PHP Ecterators

Published on 6 January 2011
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"...When in the why and the wherefore is neither rhyme nor reason?"

  • Shakespeare, The Comedy of Errors II.2

When it comes to the common workhorse task of iterating over a collection, there are nearly as many approaches as there are languages. And these varied implementations often demonstrate the relative strengths or weaknesses of each platform. In languages with dynamic typing and closures, iterating over collections is typically succinct and elegant. Lacking these benefits, you get code-bloat train wrecks like C++ iterators and templates.

Fortunately, good approaches often get reused. Both Ruby and Smalltalk have what I alone call the ecterators: those venerable functional iterator methods whose names, inspired by Alice's Restaurant, end in "ect": select, reject, collect, inject, and detect. In a single line of code, you can apply a code block across a collection and get the result. I often think in terms of the ecterators, so I miss them when working in a language that doesn't have them.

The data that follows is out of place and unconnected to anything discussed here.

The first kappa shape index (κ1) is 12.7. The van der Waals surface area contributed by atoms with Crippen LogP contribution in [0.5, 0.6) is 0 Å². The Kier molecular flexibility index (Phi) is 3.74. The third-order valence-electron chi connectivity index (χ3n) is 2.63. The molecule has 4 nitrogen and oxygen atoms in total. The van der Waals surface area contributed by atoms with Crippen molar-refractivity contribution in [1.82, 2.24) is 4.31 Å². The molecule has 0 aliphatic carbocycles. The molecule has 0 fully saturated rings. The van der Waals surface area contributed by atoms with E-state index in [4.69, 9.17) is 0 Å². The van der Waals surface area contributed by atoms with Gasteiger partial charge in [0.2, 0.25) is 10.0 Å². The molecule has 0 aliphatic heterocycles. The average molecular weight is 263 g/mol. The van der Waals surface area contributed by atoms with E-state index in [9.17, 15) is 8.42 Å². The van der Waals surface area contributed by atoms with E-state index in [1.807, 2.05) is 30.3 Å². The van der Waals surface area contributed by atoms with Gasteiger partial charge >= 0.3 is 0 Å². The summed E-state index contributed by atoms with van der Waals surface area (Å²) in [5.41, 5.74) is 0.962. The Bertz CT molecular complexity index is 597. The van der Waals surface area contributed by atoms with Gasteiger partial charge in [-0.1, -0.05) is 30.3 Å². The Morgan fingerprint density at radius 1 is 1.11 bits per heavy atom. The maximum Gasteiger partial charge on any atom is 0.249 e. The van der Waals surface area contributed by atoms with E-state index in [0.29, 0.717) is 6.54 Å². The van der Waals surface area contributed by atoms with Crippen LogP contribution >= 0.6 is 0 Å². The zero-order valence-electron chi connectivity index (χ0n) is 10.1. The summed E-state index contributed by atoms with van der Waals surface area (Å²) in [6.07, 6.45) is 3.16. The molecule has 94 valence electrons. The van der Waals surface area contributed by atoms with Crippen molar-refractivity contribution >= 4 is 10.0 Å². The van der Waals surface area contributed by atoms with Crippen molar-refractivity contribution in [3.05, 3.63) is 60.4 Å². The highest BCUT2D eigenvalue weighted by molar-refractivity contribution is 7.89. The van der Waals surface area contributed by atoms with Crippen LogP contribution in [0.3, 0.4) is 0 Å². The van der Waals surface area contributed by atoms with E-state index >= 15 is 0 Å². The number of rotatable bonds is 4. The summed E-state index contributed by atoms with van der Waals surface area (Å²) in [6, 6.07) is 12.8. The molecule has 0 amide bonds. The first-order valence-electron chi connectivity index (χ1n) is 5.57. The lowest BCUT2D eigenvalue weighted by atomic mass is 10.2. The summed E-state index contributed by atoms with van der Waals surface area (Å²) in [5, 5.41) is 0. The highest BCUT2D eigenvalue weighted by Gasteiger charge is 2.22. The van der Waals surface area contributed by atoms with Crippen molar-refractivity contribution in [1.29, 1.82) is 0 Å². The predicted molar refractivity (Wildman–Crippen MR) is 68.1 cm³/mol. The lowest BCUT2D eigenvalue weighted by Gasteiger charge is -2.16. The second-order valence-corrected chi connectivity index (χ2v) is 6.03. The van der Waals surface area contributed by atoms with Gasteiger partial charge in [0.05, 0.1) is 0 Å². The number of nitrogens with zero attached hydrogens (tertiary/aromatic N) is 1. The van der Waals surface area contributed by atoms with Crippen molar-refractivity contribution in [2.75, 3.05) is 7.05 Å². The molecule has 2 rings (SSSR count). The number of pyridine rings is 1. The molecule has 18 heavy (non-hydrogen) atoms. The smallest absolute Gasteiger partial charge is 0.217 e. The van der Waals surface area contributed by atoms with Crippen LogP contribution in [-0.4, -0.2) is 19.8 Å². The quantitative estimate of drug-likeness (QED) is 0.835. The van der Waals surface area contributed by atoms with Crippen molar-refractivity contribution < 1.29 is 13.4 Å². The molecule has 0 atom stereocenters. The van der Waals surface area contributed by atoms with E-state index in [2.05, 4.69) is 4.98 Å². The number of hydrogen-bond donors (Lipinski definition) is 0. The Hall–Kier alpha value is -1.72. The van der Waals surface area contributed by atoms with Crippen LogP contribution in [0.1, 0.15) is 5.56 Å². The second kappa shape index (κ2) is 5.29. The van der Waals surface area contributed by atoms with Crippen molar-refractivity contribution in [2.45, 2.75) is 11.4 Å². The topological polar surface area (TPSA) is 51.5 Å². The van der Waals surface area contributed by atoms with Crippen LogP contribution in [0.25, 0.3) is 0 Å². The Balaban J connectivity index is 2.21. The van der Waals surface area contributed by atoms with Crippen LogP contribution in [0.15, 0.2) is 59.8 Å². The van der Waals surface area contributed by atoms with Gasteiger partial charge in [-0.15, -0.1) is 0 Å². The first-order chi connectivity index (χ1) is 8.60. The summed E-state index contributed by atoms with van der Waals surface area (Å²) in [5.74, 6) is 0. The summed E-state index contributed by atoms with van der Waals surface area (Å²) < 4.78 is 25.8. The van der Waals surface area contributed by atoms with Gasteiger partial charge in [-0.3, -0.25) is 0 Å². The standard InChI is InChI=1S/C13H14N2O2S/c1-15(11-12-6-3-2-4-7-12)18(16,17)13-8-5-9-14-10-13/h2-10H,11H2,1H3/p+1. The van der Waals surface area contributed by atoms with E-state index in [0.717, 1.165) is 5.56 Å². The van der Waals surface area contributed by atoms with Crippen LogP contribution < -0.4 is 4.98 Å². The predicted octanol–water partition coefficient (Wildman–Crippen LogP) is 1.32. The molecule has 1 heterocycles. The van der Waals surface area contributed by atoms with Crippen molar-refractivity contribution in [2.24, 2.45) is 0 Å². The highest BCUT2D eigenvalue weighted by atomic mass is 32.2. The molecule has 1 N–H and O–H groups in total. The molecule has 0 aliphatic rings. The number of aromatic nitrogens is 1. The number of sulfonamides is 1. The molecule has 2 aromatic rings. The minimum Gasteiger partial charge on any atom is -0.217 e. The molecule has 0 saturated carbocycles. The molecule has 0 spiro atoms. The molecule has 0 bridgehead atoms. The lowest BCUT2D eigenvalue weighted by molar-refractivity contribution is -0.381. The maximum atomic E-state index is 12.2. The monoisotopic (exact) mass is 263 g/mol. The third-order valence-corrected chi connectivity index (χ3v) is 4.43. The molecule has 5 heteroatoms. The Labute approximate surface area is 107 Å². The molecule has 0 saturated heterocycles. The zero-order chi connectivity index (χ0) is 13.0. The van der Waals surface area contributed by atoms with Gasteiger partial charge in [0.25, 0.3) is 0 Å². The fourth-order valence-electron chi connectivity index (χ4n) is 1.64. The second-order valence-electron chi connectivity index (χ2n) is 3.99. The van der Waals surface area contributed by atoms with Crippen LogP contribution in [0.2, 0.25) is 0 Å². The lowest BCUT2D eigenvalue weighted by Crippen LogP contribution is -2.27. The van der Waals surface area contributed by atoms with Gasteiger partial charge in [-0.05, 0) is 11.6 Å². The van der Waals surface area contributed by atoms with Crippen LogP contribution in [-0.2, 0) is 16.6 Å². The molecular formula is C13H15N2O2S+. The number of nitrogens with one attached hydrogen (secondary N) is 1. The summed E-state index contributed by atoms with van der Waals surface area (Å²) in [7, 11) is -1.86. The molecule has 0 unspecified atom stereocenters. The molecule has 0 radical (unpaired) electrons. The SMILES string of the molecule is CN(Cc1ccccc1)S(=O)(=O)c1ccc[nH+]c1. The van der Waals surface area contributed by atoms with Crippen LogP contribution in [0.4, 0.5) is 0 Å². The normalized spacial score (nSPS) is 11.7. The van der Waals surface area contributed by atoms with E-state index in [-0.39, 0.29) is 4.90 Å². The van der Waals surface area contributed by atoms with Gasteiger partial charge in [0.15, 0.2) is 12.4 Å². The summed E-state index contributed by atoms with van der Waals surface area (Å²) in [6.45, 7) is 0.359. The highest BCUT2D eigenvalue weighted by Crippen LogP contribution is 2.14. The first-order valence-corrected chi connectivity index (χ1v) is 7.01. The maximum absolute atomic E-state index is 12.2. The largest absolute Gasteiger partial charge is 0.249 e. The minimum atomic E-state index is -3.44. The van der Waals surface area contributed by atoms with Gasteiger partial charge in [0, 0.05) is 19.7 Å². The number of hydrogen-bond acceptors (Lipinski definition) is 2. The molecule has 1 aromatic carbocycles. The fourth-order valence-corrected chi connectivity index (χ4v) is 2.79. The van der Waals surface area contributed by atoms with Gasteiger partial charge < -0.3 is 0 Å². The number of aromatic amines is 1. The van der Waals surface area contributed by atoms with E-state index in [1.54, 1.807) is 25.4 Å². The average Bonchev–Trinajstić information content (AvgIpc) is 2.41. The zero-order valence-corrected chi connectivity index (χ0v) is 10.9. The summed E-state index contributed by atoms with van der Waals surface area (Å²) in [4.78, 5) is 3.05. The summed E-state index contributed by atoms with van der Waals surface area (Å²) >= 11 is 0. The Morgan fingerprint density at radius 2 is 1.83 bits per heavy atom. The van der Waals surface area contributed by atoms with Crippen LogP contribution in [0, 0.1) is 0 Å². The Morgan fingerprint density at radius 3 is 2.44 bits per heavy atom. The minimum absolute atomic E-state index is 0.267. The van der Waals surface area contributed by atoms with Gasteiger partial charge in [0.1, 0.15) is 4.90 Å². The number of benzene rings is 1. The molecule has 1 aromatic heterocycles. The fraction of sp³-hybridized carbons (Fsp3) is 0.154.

Such was the case recently when working in PHP. Modern versions of PHP have helpful functions like array_filter, array_reduce, and array_map, and with PHP 5.3's lambdas/blocks and closures, you can create a Ruby-like feel. But those non-rhyming names and inconsistent parameters just don't do it for me. You might say PHP lacks some reason and a lot of rhyme. So I took a moment to write some simple alias functions, like so:

        function select($array, $callback) {
            return array_filter($array, $callback);
        function collect($array, $callback) {
            return array_map($callback, $array);
        function inject($array, $initial, $callback) {
            return array_reduce($array, $callback, $initial);

So now I can write familiar code:

        $numbers = array(1, 2, 3, 4, 5);
        $even_numbers = select($numbers, function ($ea) { return $ea % 2 == 0; });
        $squares = collect($numbers, function ($ea) { return $ea * $ea; });
        $sum = inject($numbers, 0, function ($sum, $ea) { return $sum + $ea; });

There, reason and rhyme.